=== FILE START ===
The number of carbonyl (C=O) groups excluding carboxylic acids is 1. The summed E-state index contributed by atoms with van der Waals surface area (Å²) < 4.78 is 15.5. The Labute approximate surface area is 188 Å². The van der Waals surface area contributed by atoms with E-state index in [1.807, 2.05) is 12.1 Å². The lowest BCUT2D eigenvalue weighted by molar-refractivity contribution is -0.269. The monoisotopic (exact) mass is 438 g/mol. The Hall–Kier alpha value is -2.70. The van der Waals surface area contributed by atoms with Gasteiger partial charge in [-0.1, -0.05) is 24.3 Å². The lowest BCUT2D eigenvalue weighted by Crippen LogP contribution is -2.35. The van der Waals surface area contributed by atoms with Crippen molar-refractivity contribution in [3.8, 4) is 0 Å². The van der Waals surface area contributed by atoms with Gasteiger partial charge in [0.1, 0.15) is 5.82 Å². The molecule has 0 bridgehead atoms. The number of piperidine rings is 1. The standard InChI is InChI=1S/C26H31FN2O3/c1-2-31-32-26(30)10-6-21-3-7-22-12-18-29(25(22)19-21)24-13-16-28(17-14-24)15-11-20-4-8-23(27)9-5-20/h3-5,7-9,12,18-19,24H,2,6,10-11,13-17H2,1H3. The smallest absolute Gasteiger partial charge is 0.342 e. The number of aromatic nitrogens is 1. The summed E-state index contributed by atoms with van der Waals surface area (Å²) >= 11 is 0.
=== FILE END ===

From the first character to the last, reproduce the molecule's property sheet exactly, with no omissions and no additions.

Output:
The number of carbonyl (C=O) groups excluding carboxylic acids is 1. The summed E-state index contributed by atoms with van der Waals surface area (Å²) < 4.78 is 15.5. The Labute approximate surface area is 188 Å². The van der Waals surface area contributed by atoms with E-state index in [1.807, 2.05) is 12.1 Å². The lowest BCUT2D eigenvalue weighted by molar-refractivity contribution is -0.269. The monoisotopic (exact) mass is 438 g/mol. The Hall–Kier alpha value is -2.70. The van der Waals surface area contributed by atoms with Gasteiger partial charge in [-0.1, -0.05) is 24.3 Å². The lowest BCUT2D eigenvalue weighted by Crippen LogP contribution is -2.35. The van der Waals surface area contributed by atoms with Crippen molar-refractivity contribution in [3.8, 4) is 0 Å². The van der Waals surface area contributed by atoms with Gasteiger partial charge in [0.1, 0.15) is 5.82 Å². The molecule has 0 bridgehead atoms. The number of piperidine rings is 1. The standard InChI is InChI=1S/C26H31FN2O3/c1-2-31-32-26(30)10-6-21-3-7-22-12-18-29(25(22)19-21)24-13-16-28(17-14-24)15-11-20-4-8-23(27)9-5-20/h3-5,7-9,12,18-19,24H,2,6,10-11,13-17H2,1H3. The smallest absolute Gasteiger partial charge is 0.342 e. The number of aromatic nitrogens is 1. The summed E-state index contributed by atoms with van der Waals surface area (Å²) >= 11 is 0.